Captain Archibald H. Douglas, USN

Click here to 
Print this page

Biography finder





























Index of first names

Archibald Archibald on USS Buffalo Archibald Archibald      


Archibald Hugh Douglas (8 Feb 1885, Bennettsville, Marlboro County, South Carolina, USA - 12 Dec 1972) was the son of Archibald Jennings Douglas (16 May 1858 - 31 Jan 1930) and Nannie Harlan Douglas (25 Dec 1859 - 9 Jun 1912)

Born in South Carolina, Archibald Hugh Douglas graduated from the Naval Academy in 1908. He was designated Naval Aviator #753 in June of 1918, launching an aviation career which included actions in two World Wars and command of three different aircraft carriers. He first came to Rhode Island in 1929 as a student at the Naval War College, and over the next 17 years served four more tours in Newport, retiring to Rhode Island in 1946.

A native of South Carolina, Douglas entered the University of Tennessee at the age of 16. In two years he earned national football honors and an appearance in a Ripley’s “Believe it or not” cartoon for a record kick that went 110 yards, 80 in the air. He was also a good enough baseball pitcher that Washington and Philadelphia recruited him to play professionally.

He even served as assistant football coach at Tennessee before entering Annapolis, where he was president of his class, captain of the football team and a versatile athlete. In strength tests he set all-time records at Annapolis. He was a pitcher on the baseball team and halfback on the football team, and never lost to Army in either sport. He scored all but one of the touchdowns made by Navy against Army during his career, and was burned in effigy by the Corps of Cadets the year he graduated. His football exploits earned him All-American honors in 1906 and 1907 - the very first Navy football player to be so recognized.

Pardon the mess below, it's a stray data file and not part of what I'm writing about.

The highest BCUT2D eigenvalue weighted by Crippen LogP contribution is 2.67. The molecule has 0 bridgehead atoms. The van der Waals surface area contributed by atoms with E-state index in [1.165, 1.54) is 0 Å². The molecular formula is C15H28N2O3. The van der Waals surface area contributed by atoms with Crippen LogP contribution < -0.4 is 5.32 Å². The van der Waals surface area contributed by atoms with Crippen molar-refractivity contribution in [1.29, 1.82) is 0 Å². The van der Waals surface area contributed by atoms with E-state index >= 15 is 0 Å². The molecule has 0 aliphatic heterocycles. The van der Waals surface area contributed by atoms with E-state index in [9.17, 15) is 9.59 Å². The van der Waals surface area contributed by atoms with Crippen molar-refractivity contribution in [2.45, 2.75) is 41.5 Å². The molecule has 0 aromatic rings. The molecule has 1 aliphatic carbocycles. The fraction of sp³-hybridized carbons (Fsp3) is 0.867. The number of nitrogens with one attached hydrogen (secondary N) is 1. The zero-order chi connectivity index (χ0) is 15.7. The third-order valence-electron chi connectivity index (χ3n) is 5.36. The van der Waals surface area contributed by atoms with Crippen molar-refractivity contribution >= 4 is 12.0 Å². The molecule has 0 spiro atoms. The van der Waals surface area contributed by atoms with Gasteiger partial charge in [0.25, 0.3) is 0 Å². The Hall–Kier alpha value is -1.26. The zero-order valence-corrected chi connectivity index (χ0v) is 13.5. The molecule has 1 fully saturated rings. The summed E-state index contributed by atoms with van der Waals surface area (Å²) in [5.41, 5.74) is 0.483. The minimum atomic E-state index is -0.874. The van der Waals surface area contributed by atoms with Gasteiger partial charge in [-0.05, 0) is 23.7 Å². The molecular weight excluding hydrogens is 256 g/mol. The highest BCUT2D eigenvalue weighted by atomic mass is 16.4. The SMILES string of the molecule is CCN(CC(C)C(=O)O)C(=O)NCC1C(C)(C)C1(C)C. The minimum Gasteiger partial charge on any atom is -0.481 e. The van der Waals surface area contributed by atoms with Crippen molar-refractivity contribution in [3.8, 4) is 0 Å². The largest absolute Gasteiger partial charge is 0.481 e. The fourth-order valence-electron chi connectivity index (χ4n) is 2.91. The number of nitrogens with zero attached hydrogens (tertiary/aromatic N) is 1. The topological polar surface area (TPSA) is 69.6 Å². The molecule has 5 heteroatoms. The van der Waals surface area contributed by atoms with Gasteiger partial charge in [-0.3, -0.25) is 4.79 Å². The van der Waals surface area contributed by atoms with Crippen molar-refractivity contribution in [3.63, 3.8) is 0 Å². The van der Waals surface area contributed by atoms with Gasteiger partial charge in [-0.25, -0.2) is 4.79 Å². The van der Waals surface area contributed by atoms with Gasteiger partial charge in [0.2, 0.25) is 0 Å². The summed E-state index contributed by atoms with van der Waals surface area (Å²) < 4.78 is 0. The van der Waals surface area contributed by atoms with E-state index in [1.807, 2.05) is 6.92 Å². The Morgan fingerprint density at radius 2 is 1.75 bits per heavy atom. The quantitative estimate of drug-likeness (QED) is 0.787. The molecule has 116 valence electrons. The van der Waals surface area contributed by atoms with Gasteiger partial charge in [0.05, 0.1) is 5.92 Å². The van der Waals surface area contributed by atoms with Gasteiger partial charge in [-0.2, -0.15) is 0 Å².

His athletic interests and prowess followed him through life. He was much in demand on fleet baseball and football teams, and even in 1945 he was described as follows: “Physically he is a striking figure, standing well over six feet, with broad shoulders and a slenderish athletic build. His jaw sets square, and he gives the impression that, in spite of greying hair, he could take his old place in the Navy backfield and show the Army something anyday.”

After graduation he was assigned to the newly commissioned USS New Hampshire, and spent almost four years aboard, including temporary duty for one season as football coach of the Naval Academy.

He then served aboard the presidential yacht Mayflower in 1912 and 1913, under two presidents (Taft and Wilson). Douglas then went to the Pacific Fleet as Chief Engineer aboard the cruiser USS Buffalo.

He participated in expeditions to Alaska to establish permanent radio relay stations at Unalga, St. George, Kodiak, and Cordova, and to refit the stations at St. Paul and Dutch Harbor.